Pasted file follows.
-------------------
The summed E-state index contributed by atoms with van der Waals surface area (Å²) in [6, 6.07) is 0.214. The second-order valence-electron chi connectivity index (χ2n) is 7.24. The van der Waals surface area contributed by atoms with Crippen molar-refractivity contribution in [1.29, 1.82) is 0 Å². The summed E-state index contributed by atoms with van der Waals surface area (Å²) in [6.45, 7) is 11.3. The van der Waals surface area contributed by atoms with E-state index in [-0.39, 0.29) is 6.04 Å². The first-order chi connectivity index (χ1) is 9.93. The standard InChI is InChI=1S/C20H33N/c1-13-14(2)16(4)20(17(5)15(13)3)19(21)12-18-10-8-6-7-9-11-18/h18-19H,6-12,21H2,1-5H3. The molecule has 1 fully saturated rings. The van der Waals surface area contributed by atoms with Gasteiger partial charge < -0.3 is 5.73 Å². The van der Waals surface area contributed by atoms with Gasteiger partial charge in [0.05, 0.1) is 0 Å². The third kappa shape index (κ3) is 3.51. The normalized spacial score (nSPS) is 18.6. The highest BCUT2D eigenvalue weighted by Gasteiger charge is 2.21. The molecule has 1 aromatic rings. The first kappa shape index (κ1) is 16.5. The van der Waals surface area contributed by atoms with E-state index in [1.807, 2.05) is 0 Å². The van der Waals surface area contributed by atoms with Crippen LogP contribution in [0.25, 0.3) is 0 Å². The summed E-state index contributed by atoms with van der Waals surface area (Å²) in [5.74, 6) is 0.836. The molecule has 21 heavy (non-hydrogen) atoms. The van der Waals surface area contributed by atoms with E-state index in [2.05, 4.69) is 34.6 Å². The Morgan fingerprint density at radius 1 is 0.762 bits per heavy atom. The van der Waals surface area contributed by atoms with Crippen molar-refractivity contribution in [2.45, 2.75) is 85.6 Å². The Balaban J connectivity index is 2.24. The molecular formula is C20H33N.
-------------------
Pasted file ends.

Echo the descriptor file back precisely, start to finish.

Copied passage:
The summed E-state index contributed by atoms with van der Waals surface area (Å²) in [6, 6.07) is 0.214. The second-order valence-electron chi connectivity index (χ2n) is 7.24. The van der Waals surface area contributed by atoms with Crippen molar-refractivity contribution in [1.29, 1.82) is 0 Å². The summed E-state index contributed by atoms with van der Waals surface area (Å²) in [6.45, 7) is 11.3. The van der Waals surface area contributed by atoms with E-state index in [-0.39, 0.29) is 6.04 Å². The first-order chi connectivity index (χ1) is 9.93. The standard InChI is InChI=1S/C20H33N/c1-13-14(2)16(4)20(17(5)15(13)3)19(21)12-18-10-8-6-7-9-11-18/h18-19H,6-12,21H2,1-5H3. The molecule has 1 fully saturated rings. The van der Waals surface area contributed by atoms with Gasteiger partial charge < -0.3 is 5.73 Å². The van der Waals surface area contributed by atoms with Gasteiger partial charge in [0.05, 0.1) is 0 Å². The third kappa shape index (κ3) is 3.51. The normalized spacial score (nSPS) is 18.6. The highest BCUT2D eigenvalue weighted by Gasteiger charge is 2.21. The molecule has 1 aromatic rings. The first kappa shape index (κ1) is 16.5. The van der Waals surface area contributed by atoms with E-state index in [1.807, 2.05) is 0 Å². The van der Waals surface area contributed by atoms with Crippen LogP contribution in [0.25, 0.3) is 0 Å². The summed E-state index contributed by atoms with van der Waals surface area (Å²) in [5.74, 6) is 0.836. The molecule has 21 heavy (non-hydrogen) atoms. The van der Waals surface area contributed by atoms with E-state index in [2.05, 4.69) is 34.6 Å². The Morgan fingerprint density at radius 1 is 0.762 bits per heavy atom. The van der Waals surface area contributed by atoms with Crippen molar-refractivity contribution in [2.45, 2.75) is 85.6 Å². The Balaban J connectivity index is 2.24. The molecular formula is C20H33N.